“The A8 utilizes a simpler but similar major function control centre to the much criticized BMW. Radio, TV, satellite navigation, telephone, suspension adjustment and individual climate control settings are all tuned with a combination centre console rotary knob and a set of four press buttons. This even extends to finger print recognition for individual driver’s preferred seating, sound system and mirror settings and keyless starting. It is complex, but probably worth the couple of hours tuition and practice required for true user proficiency.

“Lexus and Jaguar reckon this to be unnecessary. So far, but with experience limited to the BMW 7 and the A8, I think I agree. Some of it does seem to be complexity for its own sake with no clear advantage. I might be wrong - buyers might well love the undoubted degree of additional control it hands to them.

“However, the satellite navigation was simply wrong on many occasions. At one stage it was determined we should do a left turn from a freeway into the Brisbane River; at a familiar must-turn-right T junction the voice control and arrow insisted we turn left; later, both commanded a U Turn when the destination town was clearly sign posted as straight ahead. Only our familiarity with the territory saved us at best some unnecessary deviations and at worst, I guess, becoming hopelessly lost.

“The second flaw was with the cruise control, although this may have been specific to the test car. This fluctuated over a range of up to 12 kph with speed increasing on descents and falling back on even a slight rise. This could easily result in your farewelling your license to continue enjoying this deliciously hushed, luxurious capsule. We tested time and again to ensure it was not some misadventure on our part. Few cars’ cruise control allow speed variations of more than 2kph which is how it must be.

“The A8 does not have automatic wipers or auto on-off for its brilliant bi-xenon headlamps. Both are available on under $50,000 cars today. One soon gets used to their convenience.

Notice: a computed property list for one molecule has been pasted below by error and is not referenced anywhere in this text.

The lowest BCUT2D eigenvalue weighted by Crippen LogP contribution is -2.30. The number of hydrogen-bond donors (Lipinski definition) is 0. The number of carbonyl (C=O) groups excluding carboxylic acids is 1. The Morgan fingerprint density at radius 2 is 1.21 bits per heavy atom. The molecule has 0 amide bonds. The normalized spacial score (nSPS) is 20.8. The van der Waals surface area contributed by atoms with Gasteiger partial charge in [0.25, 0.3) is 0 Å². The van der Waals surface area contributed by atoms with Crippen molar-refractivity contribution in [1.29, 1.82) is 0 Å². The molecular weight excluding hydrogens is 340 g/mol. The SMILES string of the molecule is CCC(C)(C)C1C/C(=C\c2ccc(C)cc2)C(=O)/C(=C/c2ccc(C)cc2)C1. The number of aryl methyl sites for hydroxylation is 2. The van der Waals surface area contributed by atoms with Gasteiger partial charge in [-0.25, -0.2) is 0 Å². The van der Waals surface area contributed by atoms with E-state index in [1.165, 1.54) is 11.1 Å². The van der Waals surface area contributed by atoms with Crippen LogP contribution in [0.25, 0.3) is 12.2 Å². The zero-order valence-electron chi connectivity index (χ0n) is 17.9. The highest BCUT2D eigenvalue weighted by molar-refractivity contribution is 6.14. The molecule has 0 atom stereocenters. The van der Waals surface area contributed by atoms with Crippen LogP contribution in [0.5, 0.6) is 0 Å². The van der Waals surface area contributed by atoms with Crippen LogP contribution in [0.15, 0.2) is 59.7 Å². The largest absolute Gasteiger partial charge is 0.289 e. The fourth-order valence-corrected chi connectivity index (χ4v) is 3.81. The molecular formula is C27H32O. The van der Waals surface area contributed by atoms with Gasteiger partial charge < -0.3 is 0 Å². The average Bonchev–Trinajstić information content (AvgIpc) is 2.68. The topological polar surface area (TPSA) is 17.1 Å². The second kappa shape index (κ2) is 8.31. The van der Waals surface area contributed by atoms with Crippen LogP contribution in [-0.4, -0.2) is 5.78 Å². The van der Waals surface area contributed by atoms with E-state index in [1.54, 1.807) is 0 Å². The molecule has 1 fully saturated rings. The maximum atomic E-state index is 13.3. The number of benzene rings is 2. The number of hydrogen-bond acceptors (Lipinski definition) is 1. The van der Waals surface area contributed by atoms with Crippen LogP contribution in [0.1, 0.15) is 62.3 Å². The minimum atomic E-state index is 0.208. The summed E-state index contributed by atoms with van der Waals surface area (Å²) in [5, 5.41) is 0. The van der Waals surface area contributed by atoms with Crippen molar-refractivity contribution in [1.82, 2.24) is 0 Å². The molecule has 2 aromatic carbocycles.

“The fact that one loses much of the large glovebox to the six-stacker CD carrier is probably inevitable because of the space occupied by the control centre display. However, in-dash six stackers are much appreciated even by ordinary vehicle drivers today. Most of these cars also have much simpler steering wheel mounted buttons for the cruise control rather than the Audi’s lever hidden behind the left spoke.

“Let me emphasize, this is a hugely rewarding driver’s car. It is fast, it rides uncannily flat through all manner of bends without disturbing the passengers’ conversation. The brakes always feel right and they perform superbly. The steering is nicely weighted and ensures true communication with the road surface.

“Yet, with all these driving attributes, the A8 is never less than a five star commodious cocoon for five - preferably four - extremely lucky folk. No enthusiast driver will disagree with the Australian Motoring Associations’ professional judges rating this as Australia’s outstanding large luxury car of the year.


Autotrivia Quiz

Last week I mentioned that rallies have usually always been run in engine capacity classes, but one famous international rally began with price classes instead. I asked what was the name of this rally which began in the 1950’s? The correct answer was The East African Coronation Safari of 1953, which became the East African Safari.